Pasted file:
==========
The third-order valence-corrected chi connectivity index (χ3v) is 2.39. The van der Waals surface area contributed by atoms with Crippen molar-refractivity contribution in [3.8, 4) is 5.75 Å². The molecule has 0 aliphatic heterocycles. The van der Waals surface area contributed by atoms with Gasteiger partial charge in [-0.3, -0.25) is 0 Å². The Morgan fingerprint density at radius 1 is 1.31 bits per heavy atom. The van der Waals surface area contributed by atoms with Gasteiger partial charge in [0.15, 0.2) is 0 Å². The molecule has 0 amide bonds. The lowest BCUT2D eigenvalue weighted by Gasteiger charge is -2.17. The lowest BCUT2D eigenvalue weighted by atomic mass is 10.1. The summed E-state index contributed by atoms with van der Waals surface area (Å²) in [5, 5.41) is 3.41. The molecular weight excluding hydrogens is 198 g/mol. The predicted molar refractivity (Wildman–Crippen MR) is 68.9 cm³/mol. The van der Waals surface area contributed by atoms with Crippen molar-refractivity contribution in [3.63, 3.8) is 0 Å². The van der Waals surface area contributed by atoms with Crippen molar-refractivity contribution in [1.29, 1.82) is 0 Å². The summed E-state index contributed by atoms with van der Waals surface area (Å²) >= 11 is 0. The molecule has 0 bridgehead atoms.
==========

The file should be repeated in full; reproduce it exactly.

The third-order valence-corrected chi connectivity index (χ3v) is 2.39. The van der Waals surface area contributed by atoms with Crippen molar-refractivity contribution in [3.8, 4) is 5.75 Å². The molecule has 0 aliphatic heterocycles. The van der Waals surface area contributed by atoms with Gasteiger partial charge in [-0.3, -0.25) is 0 Å². The Morgan fingerprint density at radius 1 is 1.31 bits per heavy atom. The van der Waals surface area contributed by atoms with Gasteiger partial charge in [0.15, 0.2) is 0 Å². The molecule has 0 amide bonds. The lowest BCUT2D eigenvalue weighted by Gasteiger charge is -2.17. The lowest BCUT2D eigenvalue weighted by atomic mass is 10.1. The summed E-state index contributed by atoms with van der Waals surface area (Å²) in [5, 5.41) is 3.41. The molecular weight excluding hydrogens is 198 g/mol. The predicted molar refractivity (Wildman–Crippen MR) is 68.9 cm³/mol. The van der Waals surface area contributed by atoms with Crippen molar-refractivity contribution in [3.63, 3.8) is 0 Å². The van der Waals surface area contributed by atoms with Crippen molar-refractivity contribution in [1.29, 1.82) is 0 Å². The summed E-state index contributed by atoms with van der Waals surface area (Å²) >= 11 is 0. The molecule has 0 bridgehead atoms.